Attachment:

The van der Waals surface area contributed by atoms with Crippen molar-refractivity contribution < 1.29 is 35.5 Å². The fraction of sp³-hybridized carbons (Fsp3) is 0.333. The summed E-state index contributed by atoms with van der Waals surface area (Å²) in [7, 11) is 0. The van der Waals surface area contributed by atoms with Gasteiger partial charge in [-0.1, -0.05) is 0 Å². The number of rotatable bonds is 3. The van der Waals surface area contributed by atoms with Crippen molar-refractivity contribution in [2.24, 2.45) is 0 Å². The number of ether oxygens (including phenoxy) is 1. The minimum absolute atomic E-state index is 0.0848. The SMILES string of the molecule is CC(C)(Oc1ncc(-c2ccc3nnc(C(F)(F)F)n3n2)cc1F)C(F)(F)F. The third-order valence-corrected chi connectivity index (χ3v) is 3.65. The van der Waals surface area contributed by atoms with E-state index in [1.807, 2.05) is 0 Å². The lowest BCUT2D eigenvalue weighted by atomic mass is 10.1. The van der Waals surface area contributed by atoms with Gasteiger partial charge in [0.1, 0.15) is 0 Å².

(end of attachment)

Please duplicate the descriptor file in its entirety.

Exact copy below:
The van der Waals surface area contributed by atoms with Crippen molar-refractivity contribution < 1.29 is 35.5 Å². The fraction of sp³-hybridized carbons (Fsp3) is 0.333. The summed E-state index contributed by atoms with van der Waals surface area (Å²) in [7, 11) is 0. The van der Waals surface area contributed by atoms with Gasteiger partial charge in [-0.1, -0.05) is 0 Å². The number of rotatable bonds is 3. The van der Waals surface area contributed by atoms with Crippen molar-refractivity contribution in [2.24, 2.45) is 0 Å². The number of ether oxygens (including phenoxy) is 1. The minimum absolute atomic E-state index is 0.0848. The SMILES string of the molecule is CC(C)(Oc1ncc(-c2ccc3nnc(C(F)(F)F)n3n2)cc1F)C(F)(F)F. The third-order valence-corrected chi connectivity index (χ3v) is 3.65. The van der Waals surface area contributed by atoms with E-state index in [1.807, 2.05) is 0 Å². The lowest BCUT2D eigenvalue weighted by atomic mass is 10.1. The van der Waals surface area contributed by atoms with Gasteiger partial charge in [0.1, 0.15) is 0 Å².